Different types of apple trees for sale. Buy old heirloom, dwarf, sweet red, sour green, and yellow apple tree varieties here. Pie, baking, cider, dessert, and fresh eating apple trees.
There is a significant amount of overlap between the categories on this page. My personal opinion weighed heavily in deciding if a particular variety should be classified as a cooking or fresh eating apple, and other apple lovers may disagree.
Also, there were some apples which I have listed as cooking apples when I know they are really all-purpose types because I feel that they taste best when cooked.
For example, Cox's Orange Pippin is reputed to be the world's premier dessert apple, but it is also an old British heritage apple. While I agree that COP is one of the best-tasting apples in cultivation, I've listed it with the heirloom apples to make it easy for people searching for antique apple trees to find.
In other words, the categories are best treated as loose guidelines to help novice apple growers find a tree with the qualities they desire. Once you've got a bearing tree or two in your yard, you will undoubtedly discover the versatility inherent in each one of these delicious varieties.
Winesap and Gravenstein are good cider, cooking, and eating apples.
Gravenstein apples possess the added benefit of being very fragrant. This aromatic fruit grows on vigorous, summer-bearing trees that perform best in zones 5-8 where summers are cool.
Winesap apple trees are fireblight resistant and self-sterile.
Northern Spy apple trees take longer to mature and begin bearing than any other variety, so don't think that something is wrong if all your other trees produce crops long before it does. It is not unusual for this type to begin producing in its 15th or even its 20th season!
The heavy crops of crisp, juicy, red-striped fruit are worth waiting for as they are not just good cooking apples, but they make good snacks and store well to boot.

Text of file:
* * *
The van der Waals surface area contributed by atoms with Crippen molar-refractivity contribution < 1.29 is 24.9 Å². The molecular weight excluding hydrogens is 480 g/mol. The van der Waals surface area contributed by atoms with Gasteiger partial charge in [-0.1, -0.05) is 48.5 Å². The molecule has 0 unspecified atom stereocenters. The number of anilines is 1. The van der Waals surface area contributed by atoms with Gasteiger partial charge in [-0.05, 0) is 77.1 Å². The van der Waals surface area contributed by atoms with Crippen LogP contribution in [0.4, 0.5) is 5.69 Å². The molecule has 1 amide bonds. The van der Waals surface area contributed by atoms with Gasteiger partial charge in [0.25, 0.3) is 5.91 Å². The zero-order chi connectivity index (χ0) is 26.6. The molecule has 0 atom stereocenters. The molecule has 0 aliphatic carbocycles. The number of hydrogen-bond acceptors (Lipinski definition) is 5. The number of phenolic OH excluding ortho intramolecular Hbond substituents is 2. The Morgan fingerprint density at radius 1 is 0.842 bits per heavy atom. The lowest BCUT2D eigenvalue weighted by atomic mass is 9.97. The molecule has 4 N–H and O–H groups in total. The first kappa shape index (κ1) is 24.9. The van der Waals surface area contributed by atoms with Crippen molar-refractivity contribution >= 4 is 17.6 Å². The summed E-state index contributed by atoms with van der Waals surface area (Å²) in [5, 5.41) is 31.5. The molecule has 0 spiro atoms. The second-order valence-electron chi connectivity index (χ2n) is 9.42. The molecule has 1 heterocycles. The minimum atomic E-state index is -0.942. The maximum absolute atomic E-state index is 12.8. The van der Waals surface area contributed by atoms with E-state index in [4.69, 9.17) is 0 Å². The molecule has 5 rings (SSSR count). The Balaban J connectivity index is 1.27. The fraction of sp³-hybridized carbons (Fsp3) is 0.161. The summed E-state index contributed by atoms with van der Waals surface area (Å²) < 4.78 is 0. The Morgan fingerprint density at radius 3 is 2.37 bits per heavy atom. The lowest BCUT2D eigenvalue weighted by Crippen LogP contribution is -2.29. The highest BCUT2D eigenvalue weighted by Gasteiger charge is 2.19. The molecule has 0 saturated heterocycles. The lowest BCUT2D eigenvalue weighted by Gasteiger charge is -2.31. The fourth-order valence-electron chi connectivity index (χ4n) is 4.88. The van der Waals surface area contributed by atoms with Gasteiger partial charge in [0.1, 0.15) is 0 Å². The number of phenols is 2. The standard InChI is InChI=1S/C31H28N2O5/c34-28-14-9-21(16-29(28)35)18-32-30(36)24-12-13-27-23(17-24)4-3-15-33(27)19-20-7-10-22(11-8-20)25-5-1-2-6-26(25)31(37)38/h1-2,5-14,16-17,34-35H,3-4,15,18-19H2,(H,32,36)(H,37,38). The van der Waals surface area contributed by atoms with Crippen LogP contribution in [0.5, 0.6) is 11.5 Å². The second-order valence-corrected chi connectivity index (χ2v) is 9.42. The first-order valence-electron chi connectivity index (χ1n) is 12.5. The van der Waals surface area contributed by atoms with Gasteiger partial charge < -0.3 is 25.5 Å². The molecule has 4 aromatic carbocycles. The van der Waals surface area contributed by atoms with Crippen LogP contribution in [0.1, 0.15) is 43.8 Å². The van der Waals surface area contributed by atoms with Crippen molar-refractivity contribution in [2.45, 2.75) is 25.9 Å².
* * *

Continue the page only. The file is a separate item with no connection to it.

Northern Spy apple trees need 800 hours of winter chill. This hardy variety is well suited to the northern U.S. Plant it in zones 4-8.
McIntosh and Jonathan were two of my mother's favorite pie apples. Whenever we were invited to someone's home for dinner, the hosts nearly always requested that my mom bring one of her renowned apple pies for dessert!
Mom had a few varieties she preferred to bake with, but McIntosh was her first choice. The red-striped fruits store well and can also be used for cider. The trees are hardy (zones 3b-8), bear heavily, and ripen their crop all at once.
Jonathan apple trees are disease resistant, productive and self-fruitful. Plant them in zones 5-8.
Delicious apples are self-unfruitful. Plant a pollinator within 100 feet of them. Golden Delicious will set a light crop when grown without a pollinator, Red Delicious will not.
Golden Delicious (zones 5-9) also begins to bear earlier than Red Delicious (zones 5-8).
Shiny, red Liberty apples are crisp and juicy when eaten fresh, but they can also be cooked and they store well. Liberty apple trees are extremely disease resistant, hardy, and productive in zones 4-8.
Scab resistant Lodi apple trees bear heavily and early, but require a pollinator. Performs well in zones 4-8.
Other cider apple trees include: Mutsu (Crispin), Newton Pippin, McIntosh, Gravenstein, Stayman Winesap, Winter Banana, and Empire.
The crisp, juicy flesh of Granny Smith apples are good when cooked or eaten fresh. They also store well.
Granny Smith apple trees require 500-600 chilling hours each winter in order to bear well.They are early bearers which produce abundant crops, but they need a long growing season as it takes the fruit at least 170 days from bloom to ripen.